Omega-3 fatty acids found in fish, flaxseed and certain other foods are associated with a slight reduction in the likelihood of fatal heart disease. This question has been controversial, with some studies suggesting that omega-3 fats protect the heart and others showing little or no benefit from consuming fish oil or other sources of omega-3 compounds.
A Review of Research on Omega-3 Fats:
This analysis, by the Fatty acids and Outcomes Research Consortium (with the acronym FORCE), reviewed data from 19 studies with 45,637 participants from 16 countries. All of these studies had collected blood or tissue samples that showed levels of omega-3 fats.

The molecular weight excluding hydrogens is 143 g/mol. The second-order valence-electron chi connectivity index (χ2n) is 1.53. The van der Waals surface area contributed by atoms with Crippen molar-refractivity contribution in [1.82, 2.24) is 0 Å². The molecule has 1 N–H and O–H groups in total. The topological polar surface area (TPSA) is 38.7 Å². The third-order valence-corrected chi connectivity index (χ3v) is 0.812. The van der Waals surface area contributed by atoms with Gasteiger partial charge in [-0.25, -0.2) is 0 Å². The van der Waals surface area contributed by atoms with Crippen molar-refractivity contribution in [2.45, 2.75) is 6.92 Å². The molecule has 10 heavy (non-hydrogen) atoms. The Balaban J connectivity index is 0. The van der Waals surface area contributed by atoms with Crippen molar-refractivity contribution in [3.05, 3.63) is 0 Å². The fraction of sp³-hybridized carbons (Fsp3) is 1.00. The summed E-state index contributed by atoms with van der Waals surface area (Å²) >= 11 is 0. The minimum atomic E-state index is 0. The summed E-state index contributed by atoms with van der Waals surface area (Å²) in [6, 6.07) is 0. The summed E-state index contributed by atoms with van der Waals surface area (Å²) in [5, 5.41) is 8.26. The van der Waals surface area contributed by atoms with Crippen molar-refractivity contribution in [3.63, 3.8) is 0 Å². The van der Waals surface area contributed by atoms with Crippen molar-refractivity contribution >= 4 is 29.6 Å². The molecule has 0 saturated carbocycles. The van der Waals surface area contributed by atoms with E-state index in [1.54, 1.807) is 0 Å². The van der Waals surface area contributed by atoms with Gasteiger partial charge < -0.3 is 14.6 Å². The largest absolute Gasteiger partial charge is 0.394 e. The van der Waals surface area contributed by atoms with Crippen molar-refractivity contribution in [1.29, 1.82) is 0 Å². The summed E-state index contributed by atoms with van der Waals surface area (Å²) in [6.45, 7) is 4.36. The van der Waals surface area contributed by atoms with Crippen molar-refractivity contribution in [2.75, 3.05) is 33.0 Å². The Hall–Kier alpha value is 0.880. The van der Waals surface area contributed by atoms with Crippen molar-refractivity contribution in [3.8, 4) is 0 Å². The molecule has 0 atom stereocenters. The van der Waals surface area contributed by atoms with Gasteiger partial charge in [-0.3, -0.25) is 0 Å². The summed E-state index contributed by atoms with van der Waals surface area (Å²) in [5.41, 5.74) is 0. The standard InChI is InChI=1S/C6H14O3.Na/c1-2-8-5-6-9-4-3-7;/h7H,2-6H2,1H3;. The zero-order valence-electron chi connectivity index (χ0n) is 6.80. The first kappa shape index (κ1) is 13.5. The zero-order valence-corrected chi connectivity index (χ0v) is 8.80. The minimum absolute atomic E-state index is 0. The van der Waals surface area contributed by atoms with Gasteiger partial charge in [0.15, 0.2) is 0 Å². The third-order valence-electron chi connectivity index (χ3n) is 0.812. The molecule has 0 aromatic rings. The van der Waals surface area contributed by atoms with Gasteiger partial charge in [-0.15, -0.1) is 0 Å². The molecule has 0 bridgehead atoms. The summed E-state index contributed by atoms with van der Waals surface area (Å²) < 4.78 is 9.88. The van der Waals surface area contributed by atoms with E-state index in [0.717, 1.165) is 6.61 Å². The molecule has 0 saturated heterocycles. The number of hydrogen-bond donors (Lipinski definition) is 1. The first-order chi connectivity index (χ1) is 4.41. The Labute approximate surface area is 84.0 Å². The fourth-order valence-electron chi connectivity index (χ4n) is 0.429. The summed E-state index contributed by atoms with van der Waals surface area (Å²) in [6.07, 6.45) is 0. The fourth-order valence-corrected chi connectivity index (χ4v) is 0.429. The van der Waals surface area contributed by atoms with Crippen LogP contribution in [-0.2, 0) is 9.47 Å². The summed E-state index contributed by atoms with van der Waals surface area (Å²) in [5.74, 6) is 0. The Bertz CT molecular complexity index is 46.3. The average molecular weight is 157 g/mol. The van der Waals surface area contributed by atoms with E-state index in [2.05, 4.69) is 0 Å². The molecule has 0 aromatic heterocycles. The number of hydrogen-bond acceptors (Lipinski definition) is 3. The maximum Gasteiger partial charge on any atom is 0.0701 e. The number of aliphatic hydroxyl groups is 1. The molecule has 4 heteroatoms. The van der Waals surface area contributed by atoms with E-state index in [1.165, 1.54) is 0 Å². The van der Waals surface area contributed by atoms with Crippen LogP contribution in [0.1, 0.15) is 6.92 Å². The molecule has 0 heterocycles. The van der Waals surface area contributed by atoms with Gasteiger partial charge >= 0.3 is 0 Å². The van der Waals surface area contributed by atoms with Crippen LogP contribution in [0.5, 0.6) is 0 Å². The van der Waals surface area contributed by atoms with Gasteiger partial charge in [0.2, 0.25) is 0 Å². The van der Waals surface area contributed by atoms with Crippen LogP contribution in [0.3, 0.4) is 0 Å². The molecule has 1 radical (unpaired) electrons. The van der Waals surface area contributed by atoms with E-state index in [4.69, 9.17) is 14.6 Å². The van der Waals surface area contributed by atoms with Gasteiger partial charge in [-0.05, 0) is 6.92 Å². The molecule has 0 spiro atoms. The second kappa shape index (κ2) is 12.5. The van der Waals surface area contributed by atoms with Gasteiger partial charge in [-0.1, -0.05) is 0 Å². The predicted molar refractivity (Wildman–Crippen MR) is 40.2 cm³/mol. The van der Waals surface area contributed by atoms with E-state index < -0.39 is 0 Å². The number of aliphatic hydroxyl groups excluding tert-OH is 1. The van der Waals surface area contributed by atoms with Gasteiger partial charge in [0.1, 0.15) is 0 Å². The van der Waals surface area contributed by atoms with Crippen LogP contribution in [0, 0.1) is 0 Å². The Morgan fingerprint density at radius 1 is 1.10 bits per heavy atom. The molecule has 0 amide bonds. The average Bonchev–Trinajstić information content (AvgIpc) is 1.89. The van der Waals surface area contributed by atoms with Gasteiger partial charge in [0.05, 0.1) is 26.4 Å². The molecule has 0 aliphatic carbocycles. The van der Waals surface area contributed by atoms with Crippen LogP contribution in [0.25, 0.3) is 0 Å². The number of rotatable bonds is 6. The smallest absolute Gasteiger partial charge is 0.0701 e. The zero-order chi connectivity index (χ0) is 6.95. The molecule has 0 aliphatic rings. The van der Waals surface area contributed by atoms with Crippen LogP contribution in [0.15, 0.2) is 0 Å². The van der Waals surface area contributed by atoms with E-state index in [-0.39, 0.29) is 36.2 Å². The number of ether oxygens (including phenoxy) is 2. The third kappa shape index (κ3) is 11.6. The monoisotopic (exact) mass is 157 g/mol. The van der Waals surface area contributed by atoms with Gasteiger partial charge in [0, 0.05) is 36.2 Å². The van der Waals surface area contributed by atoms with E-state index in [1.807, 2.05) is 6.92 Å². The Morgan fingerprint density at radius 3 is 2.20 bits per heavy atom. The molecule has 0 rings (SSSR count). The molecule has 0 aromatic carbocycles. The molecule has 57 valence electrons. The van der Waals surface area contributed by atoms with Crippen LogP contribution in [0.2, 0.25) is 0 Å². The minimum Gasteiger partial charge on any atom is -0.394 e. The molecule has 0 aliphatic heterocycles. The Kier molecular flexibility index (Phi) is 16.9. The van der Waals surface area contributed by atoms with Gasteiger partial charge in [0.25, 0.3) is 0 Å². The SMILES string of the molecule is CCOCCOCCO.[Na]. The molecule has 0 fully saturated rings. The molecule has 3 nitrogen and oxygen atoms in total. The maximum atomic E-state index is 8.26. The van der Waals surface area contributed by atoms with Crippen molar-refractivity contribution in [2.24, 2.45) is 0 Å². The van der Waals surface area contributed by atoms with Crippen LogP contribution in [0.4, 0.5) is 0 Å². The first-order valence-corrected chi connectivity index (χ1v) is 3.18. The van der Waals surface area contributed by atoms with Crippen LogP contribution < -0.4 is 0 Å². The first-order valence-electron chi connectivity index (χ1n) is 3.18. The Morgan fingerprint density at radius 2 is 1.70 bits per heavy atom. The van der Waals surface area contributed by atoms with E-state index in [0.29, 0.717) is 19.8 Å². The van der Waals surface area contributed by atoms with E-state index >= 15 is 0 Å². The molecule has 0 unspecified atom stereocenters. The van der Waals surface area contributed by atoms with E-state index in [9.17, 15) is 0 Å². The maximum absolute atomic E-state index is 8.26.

The scientists found in their analysis that plant-based and marine omega-3 fats were both linked to a slightly lower risk of a fatal heart attack. The reduction was about 10 percent. There was no association between omega-3 levels and nonfatal heart attacks.
The senior author, Dariush Mozaffarian, MD, DrPH, dean of the Friedman School of Nutrition Science and Policy of Tufts University, noted that these results “lend support to the importance of fish and omega-3 consumption as part of a healthy diet.”
Omega-3 Fats in the Mediterranean Diet:
Both marine sources (fish and shellfish) and plant sources (flax, pecans, walnuts and many strong-flavored greens) of these fatty acids are components of the Mediterranean diet, so that might help explain how that eating pattern protects the heart.
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